The move brings Islamophobia in line with anti-Semitic attacks targeting Jewish people, which have been recorded separately for some time.
It comes ahead of the publication of yearly hate crime statistics, which are expected to show further rises.
The government said creating a separate category across the board would "enable police, prosecutors, councils and the communities they serve to have a better understanding of the prevalence of anti-Muslim hate crime and allocate resources accordingly".
"It will provide the first accurate picture of the extent of anti-Muslim hate crime in England and Wales," Downing Street said.
At the first meeting of a new community engagement forum later on Tuesday, Mr Cameron will also announce new funding for the security of all faith establishments, including mosques.
The forum, which was announced in July, will discuss the objectives of the government's upcoming counter-extremism strategy, which is due for publication later this month.
Speaking ahead of the meeting, Mr Cameron said: "We all have a role to play in confronting extremism. That's why I have invited important Muslim and non-Muslim figures to join the new community engagement forum so I can hear directly about their work in our communities, the challenges they face and so that they can be part of our one nation strategy to defeat it.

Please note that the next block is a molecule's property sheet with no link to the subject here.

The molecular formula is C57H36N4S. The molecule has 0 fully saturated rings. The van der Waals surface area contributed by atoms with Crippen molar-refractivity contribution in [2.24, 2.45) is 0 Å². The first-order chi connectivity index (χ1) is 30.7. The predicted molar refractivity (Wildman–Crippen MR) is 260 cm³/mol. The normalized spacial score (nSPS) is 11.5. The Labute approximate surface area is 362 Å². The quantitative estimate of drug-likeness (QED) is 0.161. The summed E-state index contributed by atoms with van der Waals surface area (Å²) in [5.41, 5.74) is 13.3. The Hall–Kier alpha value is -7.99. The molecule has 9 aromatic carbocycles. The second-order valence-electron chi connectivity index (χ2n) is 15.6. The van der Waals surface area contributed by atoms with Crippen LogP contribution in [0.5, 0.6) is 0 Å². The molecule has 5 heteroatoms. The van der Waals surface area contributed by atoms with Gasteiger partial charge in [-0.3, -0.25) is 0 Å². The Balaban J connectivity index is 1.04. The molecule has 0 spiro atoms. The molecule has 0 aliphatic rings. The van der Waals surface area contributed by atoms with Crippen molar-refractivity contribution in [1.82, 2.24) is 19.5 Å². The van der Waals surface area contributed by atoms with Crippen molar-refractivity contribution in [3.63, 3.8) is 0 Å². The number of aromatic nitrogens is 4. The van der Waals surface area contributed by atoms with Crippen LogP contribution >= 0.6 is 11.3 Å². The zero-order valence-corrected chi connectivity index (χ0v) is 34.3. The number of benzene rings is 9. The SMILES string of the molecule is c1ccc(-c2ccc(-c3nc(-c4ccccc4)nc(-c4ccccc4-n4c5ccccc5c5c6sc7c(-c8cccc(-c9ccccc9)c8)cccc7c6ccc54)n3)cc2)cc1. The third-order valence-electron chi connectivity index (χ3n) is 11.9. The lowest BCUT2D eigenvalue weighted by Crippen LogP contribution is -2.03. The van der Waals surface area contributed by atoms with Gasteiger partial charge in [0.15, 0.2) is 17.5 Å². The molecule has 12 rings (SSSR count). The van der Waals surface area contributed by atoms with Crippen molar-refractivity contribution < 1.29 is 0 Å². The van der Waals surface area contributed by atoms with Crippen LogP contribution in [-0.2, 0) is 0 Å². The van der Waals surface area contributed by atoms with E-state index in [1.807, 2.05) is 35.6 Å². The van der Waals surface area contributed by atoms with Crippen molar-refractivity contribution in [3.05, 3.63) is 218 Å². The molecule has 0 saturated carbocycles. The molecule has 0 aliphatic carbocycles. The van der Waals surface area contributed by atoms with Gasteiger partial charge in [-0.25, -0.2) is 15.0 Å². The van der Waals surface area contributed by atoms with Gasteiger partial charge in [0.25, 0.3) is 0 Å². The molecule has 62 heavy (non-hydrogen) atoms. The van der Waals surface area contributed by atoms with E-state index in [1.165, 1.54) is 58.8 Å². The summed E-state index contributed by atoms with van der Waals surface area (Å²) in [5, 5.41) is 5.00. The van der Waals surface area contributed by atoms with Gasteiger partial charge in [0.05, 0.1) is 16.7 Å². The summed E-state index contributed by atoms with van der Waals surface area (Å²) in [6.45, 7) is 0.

"I want to build a national coalition to challenge and speak out against extremists and the poison they peddle. I want British Muslims to know we will back them to stand against those who spread hate and to counter the narrative which says Muslims do not feel British.
"And I want police to take more action against those who persecute others simply because of their religion."
Home Secretary Theresa May said hate crime had "no place in Britain".
"Working with police to provide a breakdown in religious-based hate crime data will help forces to build community trust, target their resources and enable the public to hold them to account," she added.
Police recorded 44,480 hate crimes in England and Wales during 2013-14. That was up 5% on the previous year across race, religion, sexual orientation, disability and transgender - the five key measures that feature in national figures.
But a further breakdown indicates there was a 45% jump in religiously motivated incidents to 2,273 - which an official report at the time said was partly down to more anti-Muslim incidents following the murder of Fusilier Lee Rigby by Islamic extremists in south-east London in May 2013.